Gluten-containing grains such as wheat, barley and rye are also responsible for aggravating ‘Irritable Bowel Syndrome’. Lack of fibre in the diet or use of laxatives may also be responsible. In some cases, infections of the gut may precipitate an acute onset of ‘Irritable Bowel Syndrome’ and this is more common in developing countries.

How is ‘Irritable Bowel Syndrome’ treated?

There is no single effective treatment. Certain drugs help relieve spasms and pain and improve bowel function. Antidepressants, anxiolytics and such other drugs are also recommended in some cases. Just as the cause of ‘Irritable Bowel Syndrome’ may vary from person to person, treatment measures too need to be tailored. Several alternative therapies have been tried, but there is no conclusive evidence that they work. The patients can only try and keep their condition in control. Being able to identify the triggers and aggravating factors and avoiding them prevent flare ups.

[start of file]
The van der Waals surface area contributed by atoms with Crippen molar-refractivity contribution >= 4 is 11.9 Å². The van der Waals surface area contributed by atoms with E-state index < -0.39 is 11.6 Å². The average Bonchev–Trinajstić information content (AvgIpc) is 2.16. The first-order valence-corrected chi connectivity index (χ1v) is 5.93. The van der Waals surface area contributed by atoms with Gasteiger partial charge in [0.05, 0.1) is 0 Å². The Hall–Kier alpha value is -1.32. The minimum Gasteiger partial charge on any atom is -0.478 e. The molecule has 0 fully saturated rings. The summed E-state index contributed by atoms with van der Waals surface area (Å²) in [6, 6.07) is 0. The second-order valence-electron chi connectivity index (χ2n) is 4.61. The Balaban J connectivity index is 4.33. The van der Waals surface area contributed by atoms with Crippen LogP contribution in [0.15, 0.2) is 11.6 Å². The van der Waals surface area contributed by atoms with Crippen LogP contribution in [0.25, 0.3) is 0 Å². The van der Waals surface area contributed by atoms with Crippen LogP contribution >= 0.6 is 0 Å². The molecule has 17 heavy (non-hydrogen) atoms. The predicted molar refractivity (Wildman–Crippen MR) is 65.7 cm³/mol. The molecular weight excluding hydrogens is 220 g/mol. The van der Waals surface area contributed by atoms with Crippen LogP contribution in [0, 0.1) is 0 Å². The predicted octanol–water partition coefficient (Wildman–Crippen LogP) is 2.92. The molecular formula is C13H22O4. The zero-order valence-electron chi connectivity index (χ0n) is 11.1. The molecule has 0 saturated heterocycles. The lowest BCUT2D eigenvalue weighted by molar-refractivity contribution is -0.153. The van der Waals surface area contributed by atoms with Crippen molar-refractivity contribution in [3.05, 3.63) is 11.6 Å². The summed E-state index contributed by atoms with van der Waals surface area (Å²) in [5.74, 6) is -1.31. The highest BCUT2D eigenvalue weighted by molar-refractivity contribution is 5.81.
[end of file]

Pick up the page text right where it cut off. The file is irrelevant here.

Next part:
What can I do?

Some people benefit from totally eliminating dairy products, fruits, wheat, corn, barley, peanuts, soy, processed foods, refined oils, caffeine, chocolates and alcohol. Increasing the intake of vegetables ensures availability of fibre as well as minerals such as calcium. Those with a tendency to constipation benefit from eating a high-fibre diet. Drinking at least 6 – 8 glasses of clean water per day keeps you well-hydrated. Regular walking, swimming, techniques such as biofeedback, hypnosis or counselling, may help in alleviating stress.

It’s tempting to try self-medication but relying on over-the-counter remedies for relieving diarrhoea or constipation may do more harm than good.

[1] Rome Foundation, a not for profit organisation that provides support for diagnosis and treatment of functional gastrointestinal disorders [FGIDs].